18. MOFS macrumors 65816

    MOFS

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    Durham, UK
    #18
    I actually think this is gonna take years for the dust to settle. Whereas moving from VHS to DVD had clear advantages to the average user (easier to control, smaller/lighter), Blu-ray and HD-DVD have few obvious advantages apart from bigger memory capacities. People aren't gonna suddenly replace their DVD collections (which replaced their home VHS collections) - there is little incentive.
     
  19. clayj macrumors 604

    clayj

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    #19
    Here's the text of a post I made on another forum about this a while back...

    OK, for a long time I was torn between these two formats... but what I just heard yesterday has convinced me that Sony has BLOWN IT with Blu-Ray and that HD-DVD is the superior format. If you have some spare time, go to this page:

    Xbox Live's Major Nelson : Show #183 The one about HD-DVD

    and listen to Major Nelson's conversation with a couple of the guys at Microsoft (fair disclosure: Major Nelson, a.k.a. Larry Hryb, works for the Xbox Live group at Microsoft).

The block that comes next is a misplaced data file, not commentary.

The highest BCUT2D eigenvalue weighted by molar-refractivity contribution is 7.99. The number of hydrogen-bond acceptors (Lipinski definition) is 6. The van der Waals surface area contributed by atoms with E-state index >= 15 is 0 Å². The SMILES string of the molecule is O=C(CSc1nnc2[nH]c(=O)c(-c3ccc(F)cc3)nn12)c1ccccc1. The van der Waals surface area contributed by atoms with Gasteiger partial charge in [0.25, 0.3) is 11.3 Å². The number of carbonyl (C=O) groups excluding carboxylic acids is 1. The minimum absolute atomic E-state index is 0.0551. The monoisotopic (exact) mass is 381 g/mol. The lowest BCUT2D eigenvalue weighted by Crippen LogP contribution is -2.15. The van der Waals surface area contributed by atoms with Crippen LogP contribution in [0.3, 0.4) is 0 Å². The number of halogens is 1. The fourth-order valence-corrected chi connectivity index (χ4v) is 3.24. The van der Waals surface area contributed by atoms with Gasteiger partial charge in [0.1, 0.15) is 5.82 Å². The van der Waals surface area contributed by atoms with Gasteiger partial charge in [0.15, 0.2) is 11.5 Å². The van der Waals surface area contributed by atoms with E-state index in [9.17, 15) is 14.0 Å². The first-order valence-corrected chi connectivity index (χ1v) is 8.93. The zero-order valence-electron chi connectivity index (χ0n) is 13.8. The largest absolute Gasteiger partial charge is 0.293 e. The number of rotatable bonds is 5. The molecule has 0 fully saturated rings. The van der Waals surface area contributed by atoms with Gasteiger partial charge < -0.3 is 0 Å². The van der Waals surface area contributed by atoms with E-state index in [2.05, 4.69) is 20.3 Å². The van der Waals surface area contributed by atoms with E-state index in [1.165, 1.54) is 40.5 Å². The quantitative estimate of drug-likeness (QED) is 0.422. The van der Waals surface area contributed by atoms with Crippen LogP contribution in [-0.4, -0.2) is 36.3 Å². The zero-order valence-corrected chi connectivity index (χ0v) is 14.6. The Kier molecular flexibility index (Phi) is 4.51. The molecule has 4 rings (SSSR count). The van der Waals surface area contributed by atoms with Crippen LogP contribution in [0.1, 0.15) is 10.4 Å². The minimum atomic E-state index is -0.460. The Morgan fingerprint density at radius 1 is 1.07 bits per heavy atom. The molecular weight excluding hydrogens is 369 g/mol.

Here's the skinny:
    • Blu-Ray does have higher video throughput rates and per-layer video storage rates than HD-DVD. BUT, Blu-Ray disc makers (i.e., movie companies) are all using the 10 year old MPEG-2 video codec, which is not as efficient as the new VC-1 codec that HD-DVD makers are using. So Blu-Ray is using an older codec that requires MORE disk space and MORE video throughput than HD-DVD to produce the same results. HD-DVD discs are all using the latest technologies, so they're using the space they have more efficiently; Blu-Ray is wasting its advantages by using older technologies.
    • Because HD-DVD disc makers are all using VC-1, HD-DVD movies actually do look better than Blu-Ray movies. Blu-Ray movies, since they are using MPEG-2, actually don't look much better (if at all) than standard DVDs. (Did you know that 95% of the original bits of a movie are eliminated during the authoring process? That's how good the codecs for DVDs and HD discs are... 1 terabyte of uncompressed source data is being compressed down to 8.5 GB of space.)